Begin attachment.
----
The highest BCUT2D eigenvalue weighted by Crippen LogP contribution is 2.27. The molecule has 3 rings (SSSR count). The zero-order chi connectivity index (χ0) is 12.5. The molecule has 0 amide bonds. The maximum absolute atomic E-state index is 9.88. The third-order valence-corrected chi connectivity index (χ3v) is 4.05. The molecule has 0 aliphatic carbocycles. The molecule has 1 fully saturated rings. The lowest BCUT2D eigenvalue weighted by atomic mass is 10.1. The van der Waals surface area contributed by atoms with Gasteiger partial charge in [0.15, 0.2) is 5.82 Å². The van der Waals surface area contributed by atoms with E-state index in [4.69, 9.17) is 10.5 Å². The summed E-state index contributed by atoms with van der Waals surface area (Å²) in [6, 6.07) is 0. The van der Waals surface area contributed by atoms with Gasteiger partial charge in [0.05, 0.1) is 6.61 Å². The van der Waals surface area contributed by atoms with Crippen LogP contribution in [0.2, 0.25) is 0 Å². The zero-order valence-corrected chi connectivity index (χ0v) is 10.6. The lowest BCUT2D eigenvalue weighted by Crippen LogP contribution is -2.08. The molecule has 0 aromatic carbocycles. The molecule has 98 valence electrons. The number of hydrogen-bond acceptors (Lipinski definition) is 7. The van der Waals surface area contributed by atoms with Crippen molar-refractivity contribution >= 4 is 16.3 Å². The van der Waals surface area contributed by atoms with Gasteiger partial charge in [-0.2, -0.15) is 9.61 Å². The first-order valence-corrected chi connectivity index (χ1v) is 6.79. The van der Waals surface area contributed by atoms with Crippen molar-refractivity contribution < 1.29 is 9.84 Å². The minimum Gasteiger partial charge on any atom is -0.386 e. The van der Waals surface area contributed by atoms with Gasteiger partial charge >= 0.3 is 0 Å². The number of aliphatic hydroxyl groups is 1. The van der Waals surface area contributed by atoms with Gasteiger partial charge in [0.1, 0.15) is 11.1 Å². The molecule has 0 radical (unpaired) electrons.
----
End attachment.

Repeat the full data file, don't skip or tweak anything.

The highest BCUT2D eigenvalue weighted by Crippen LogP contribution is 2.27. The molecule has 3 rings (SSSR count). The zero-order chi connectivity index (χ0) is 12.5. The molecule has 0 amide bonds. The maximum absolute atomic E-state index is 9.88. The third-order valence-corrected chi connectivity index (χ3v) is 4.05. The molecule has 0 aliphatic carbocycles. The molecule has 1 fully saturated rings. The lowest BCUT2D eigenvalue weighted by atomic mass is 10.1. The van der Waals surface area contributed by atoms with Gasteiger partial charge in [0.15, 0.2) is 5.82 Å². The van der Waals surface area contributed by atoms with E-state index in [4.69, 9.17) is 10.5 Å². The summed E-state index contributed by atoms with van der Waals surface area (Å²) in [6, 6.07) is 0. The van der Waals surface area contributed by atoms with Gasteiger partial charge in [0.05, 0.1) is 6.61 Å². The van der Waals surface area contributed by atoms with Crippen LogP contribution in [0.2, 0.25) is 0 Å². The zero-order valence-corrected chi connectivity index (χ0v) is 10.6. The lowest BCUT2D eigenvalue weighted by Crippen LogP contribution is -2.08. The molecule has 0 aromatic carbocycles. The molecule has 98 valence electrons. The number of hydrogen-bond acceptors (Lipinski definition) is 7. The van der Waals surface area contributed by atoms with Crippen molar-refractivity contribution >= 4 is 16.3 Å². The van der Waals surface area contributed by atoms with Gasteiger partial charge in [-0.2, -0.15) is 9.61 Å². The first-order valence-corrected chi connectivity index (χ1v) is 6.79. The van der Waals surface area contributed by atoms with Crippen molar-refractivity contribution < 1.29 is 9.84 Å². The minimum Gasteiger partial charge on any atom is -0.386 e. The van der Waals surface area contributed by atoms with Gasteiger partial charge >= 0.3 is 0 Å². The number of aliphatic hydroxyl groups is 1. The van der Waals surface area contributed by atoms with Gasteiger partial charge in [0.1, 0.15) is 11.1 Å². The molecule has 0 radical (unpaired) electrons.